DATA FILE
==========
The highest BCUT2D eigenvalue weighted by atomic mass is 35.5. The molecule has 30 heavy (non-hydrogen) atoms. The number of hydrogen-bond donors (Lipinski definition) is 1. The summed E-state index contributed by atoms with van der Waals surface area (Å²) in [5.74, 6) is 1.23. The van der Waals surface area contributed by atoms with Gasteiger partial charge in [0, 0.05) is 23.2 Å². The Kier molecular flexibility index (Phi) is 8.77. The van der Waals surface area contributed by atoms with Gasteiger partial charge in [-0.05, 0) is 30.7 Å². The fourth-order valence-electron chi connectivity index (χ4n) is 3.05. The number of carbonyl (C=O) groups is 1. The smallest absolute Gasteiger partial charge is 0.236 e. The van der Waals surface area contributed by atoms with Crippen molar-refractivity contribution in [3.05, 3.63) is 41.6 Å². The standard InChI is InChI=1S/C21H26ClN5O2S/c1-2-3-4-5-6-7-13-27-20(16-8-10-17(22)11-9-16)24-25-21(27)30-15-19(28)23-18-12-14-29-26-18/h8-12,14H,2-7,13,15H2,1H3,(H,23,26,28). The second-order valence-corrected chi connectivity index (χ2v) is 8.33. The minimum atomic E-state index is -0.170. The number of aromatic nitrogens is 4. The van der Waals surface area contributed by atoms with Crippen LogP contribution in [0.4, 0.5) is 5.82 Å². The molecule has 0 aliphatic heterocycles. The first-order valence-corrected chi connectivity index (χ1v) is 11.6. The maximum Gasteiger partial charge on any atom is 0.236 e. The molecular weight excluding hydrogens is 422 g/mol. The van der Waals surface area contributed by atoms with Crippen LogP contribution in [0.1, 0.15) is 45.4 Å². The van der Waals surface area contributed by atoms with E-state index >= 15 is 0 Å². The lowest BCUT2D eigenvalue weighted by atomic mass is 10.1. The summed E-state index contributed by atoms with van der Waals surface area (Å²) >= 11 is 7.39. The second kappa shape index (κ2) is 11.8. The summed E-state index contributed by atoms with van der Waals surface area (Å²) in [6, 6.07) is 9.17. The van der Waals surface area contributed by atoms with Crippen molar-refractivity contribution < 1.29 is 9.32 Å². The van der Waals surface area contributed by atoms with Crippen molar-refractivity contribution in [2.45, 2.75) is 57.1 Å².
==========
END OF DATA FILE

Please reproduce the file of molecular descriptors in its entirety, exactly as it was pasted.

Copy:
The highest BCUT2D eigenvalue weighted by atomic mass is 35.5. The molecule has 30 heavy (non-hydrogen) atoms. The number of hydrogen-bond donors (Lipinski definition) is 1. The summed E-state index contributed by atoms with van der Waals surface area (Å²) in [5.74, 6) is 1.23. The van der Waals surface area contributed by atoms with Gasteiger partial charge in [0, 0.05) is 23.2 Å². The Kier molecular flexibility index (Phi) is 8.77. The van der Waals surface area contributed by atoms with Gasteiger partial charge in [-0.05, 0) is 30.7 Å². The fourth-order valence-electron chi connectivity index (χ4n) is 3.05. The number of carbonyl (C=O) groups is 1. The smallest absolute Gasteiger partial charge is 0.236 e. The van der Waals surface area contributed by atoms with Crippen molar-refractivity contribution in [3.05, 3.63) is 41.6 Å². The standard InChI is InChI=1S/C21H26ClN5O2S/c1-2-3-4-5-6-7-13-27-20(16-8-10-17(22)11-9-16)24-25-21(27)30-15-19(28)23-18-12-14-29-26-18/h8-12,14H,2-7,13,15H2,1H3,(H,23,26,28). The second-order valence-corrected chi connectivity index (χ2v) is 8.33. The minimum atomic E-state index is -0.170. The number of aromatic nitrogens is 4. The van der Waals surface area contributed by atoms with Crippen LogP contribution in [0.4, 0.5) is 5.82 Å². The molecule has 0 aliphatic heterocycles. The first-order valence-corrected chi connectivity index (χ1v) is 11.6. The maximum Gasteiger partial charge on any atom is 0.236 e. The molecular weight excluding hydrogens is 422 g/mol. The van der Waals surface area contributed by atoms with Crippen LogP contribution in [0.1, 0.15) is 45.4 Å². The van der Waals surface area contributed by atoms with E-state index >= 15 is 0 Å². The lowest BCUT2D eigenvalue weighted by atomic mass is 10.1. The summed E-state index contributed by atoms with van der Waals surface area (Å²) >= 11 is 7.39. The second kappa shape index (κ2) is 11.8. The summed E-state index contributed by atoms with van der Waals surface area (Å²) in [6, 6.07) is 9.17. The van der Waals surface area contributed by atoms with Crippen molar-refractivity contribution < 1.29 is 9.32 Å². The van der Waals surface area contributed by atoms with Crippen molar-refractivity contribution in [2.45, 2.75) is 57.1 Å².